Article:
Irony is a scarce commodity in popular music nowadays but Irish post-punk group Fontaines D.C.’s title track from their forthcoming album A Hero’s Death slathers on double-helpings of the dramatic and tragic variety. The song’s queasy, disconcerting music video enhances the sense of gallows humour (featuring a troubled Aidan Gillen as the flash TV chat show host protagonist in a revolving waking nightmare of professional putrefaction and inner torment); but the band’s clanking, sonic assault on the listener and mordant lyrical hooks are as hypnotic as ever.
In other words, Fontaines D.C. are a dead certainty to imperiously transcend the dreaded second-album syndrome. Fans will be relieved to hear this track providing cast-iron proof that Fontaines’ engine room of creativity remains a well-oiled machine. Listen as it methodically pumps out, and radiates with, the cerebral and subversive energy of alternative music’s future.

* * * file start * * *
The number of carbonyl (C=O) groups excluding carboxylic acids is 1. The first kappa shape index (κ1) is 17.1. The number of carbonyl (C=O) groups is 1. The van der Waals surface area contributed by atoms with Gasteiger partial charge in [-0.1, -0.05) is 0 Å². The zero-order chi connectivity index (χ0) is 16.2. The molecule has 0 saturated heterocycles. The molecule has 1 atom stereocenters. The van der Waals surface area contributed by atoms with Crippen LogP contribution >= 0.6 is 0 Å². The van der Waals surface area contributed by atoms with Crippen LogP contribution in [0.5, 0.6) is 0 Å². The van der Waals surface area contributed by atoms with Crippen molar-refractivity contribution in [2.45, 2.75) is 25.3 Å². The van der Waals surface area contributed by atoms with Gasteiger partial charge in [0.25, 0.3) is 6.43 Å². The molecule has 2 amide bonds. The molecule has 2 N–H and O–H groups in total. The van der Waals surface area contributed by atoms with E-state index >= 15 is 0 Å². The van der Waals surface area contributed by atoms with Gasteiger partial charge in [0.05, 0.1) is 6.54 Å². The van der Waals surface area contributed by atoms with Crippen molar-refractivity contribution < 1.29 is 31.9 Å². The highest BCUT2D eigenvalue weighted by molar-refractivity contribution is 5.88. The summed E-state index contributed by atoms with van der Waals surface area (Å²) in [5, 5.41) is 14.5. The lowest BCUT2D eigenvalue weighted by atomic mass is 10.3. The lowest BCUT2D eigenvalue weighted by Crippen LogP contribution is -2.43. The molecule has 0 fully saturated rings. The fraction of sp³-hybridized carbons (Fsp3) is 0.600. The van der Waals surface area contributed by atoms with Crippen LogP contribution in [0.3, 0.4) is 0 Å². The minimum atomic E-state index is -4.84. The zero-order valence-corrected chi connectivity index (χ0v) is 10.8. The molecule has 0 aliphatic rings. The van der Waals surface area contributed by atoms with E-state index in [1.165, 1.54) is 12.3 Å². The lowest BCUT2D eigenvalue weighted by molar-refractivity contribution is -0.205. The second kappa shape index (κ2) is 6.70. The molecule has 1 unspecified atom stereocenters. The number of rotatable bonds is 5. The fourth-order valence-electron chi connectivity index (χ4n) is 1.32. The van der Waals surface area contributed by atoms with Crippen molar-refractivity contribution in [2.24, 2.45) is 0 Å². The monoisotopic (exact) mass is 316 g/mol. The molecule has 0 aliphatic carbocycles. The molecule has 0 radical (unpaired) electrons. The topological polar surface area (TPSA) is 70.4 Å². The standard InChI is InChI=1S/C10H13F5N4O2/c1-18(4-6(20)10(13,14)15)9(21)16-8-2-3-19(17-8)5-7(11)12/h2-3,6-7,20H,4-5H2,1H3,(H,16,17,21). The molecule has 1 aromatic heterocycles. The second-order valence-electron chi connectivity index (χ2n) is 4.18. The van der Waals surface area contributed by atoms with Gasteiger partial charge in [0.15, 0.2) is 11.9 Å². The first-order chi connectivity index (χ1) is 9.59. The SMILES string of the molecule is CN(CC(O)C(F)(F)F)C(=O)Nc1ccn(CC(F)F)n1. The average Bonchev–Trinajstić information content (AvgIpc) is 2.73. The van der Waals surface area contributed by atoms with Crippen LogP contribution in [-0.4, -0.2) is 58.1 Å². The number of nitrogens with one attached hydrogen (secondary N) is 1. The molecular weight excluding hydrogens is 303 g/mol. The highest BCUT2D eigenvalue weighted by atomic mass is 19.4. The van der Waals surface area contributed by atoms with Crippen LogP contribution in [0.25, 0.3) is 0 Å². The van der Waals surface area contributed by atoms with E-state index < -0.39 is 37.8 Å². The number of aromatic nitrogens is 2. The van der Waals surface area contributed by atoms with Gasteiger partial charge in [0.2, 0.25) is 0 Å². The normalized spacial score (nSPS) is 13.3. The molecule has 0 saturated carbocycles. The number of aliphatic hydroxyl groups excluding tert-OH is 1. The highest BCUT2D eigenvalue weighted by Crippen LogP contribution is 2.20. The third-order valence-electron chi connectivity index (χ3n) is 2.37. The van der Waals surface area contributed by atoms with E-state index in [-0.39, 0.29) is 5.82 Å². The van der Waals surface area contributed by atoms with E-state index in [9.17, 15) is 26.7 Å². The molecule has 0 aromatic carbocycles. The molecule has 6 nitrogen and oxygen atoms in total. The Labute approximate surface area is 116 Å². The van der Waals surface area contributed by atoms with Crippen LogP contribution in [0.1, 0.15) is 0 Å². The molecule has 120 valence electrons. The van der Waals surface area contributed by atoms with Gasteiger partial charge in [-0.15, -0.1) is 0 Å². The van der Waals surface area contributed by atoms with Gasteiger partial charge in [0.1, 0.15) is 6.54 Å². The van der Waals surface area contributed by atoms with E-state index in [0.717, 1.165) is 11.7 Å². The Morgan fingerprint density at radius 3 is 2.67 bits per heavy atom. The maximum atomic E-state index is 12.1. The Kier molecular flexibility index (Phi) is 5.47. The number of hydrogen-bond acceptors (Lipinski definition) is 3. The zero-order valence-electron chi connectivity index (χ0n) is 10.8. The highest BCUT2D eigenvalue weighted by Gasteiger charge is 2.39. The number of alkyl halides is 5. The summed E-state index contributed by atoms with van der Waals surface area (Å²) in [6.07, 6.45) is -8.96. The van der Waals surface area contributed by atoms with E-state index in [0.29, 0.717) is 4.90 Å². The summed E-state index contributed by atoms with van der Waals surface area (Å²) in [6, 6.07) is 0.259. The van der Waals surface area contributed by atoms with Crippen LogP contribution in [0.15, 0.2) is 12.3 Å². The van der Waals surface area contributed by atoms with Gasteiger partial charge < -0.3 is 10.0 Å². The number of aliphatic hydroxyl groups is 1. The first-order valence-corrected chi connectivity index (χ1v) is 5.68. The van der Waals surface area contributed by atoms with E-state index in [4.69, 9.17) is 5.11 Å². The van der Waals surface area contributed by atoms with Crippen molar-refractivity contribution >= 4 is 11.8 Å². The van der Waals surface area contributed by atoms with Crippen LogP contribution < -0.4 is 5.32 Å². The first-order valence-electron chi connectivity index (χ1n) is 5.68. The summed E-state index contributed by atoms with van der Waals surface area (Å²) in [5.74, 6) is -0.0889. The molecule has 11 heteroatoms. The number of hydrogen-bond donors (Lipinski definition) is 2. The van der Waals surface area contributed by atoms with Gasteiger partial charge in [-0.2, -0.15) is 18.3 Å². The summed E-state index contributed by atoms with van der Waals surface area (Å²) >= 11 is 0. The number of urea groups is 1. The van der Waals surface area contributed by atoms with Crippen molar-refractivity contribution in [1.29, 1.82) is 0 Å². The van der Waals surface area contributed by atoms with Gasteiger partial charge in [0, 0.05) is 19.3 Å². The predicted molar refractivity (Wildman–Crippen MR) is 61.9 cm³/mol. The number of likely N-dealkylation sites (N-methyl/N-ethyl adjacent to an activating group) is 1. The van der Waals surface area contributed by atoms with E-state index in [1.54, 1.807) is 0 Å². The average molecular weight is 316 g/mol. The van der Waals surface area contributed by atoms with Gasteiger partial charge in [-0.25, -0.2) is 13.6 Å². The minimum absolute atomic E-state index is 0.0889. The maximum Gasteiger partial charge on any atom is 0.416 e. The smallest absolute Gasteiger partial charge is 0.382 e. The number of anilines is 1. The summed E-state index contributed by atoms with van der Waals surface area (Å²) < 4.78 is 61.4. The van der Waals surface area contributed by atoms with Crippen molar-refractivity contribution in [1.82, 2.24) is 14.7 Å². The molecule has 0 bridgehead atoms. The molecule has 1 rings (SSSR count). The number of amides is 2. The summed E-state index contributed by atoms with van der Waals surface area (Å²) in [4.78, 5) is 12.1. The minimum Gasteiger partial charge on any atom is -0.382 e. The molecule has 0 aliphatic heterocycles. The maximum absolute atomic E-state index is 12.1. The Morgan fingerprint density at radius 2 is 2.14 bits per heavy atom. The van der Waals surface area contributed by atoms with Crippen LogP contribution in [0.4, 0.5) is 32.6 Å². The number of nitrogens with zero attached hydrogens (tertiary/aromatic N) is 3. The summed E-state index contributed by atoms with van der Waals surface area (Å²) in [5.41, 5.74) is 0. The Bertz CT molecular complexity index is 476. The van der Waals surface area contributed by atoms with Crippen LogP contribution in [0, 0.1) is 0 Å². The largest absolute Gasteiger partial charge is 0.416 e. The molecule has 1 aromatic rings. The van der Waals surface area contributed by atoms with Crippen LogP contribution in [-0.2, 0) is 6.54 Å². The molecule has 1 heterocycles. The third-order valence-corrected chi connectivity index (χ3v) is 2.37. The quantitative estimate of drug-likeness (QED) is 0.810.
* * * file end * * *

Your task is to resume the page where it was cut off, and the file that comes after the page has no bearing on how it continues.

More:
Feel the indestructible steel of that inner-city, northside Dublin vernacular. The song’s lyrics are a compiled list of avuncular platitudes. They make a mockery of the lame, weary advice parents might give to their children. These clichés offer little consolation to a beleaguered Aidan Gilllen as he plunges deeper and deeper into a desperate search for meaning. “Life ain’t always empty” is Grian Chatten’s (Fontaines D.C.’s lead singer) refrain, satirically juxtaposed with Gillen’s confrontation with the very hollowness of his existence. However, with Fontaines D.C. continuing to fill the void for a generation of independent music lovers, we might be forgiven for joining this chorus in earnest.
Words by Patrick O’Donoghue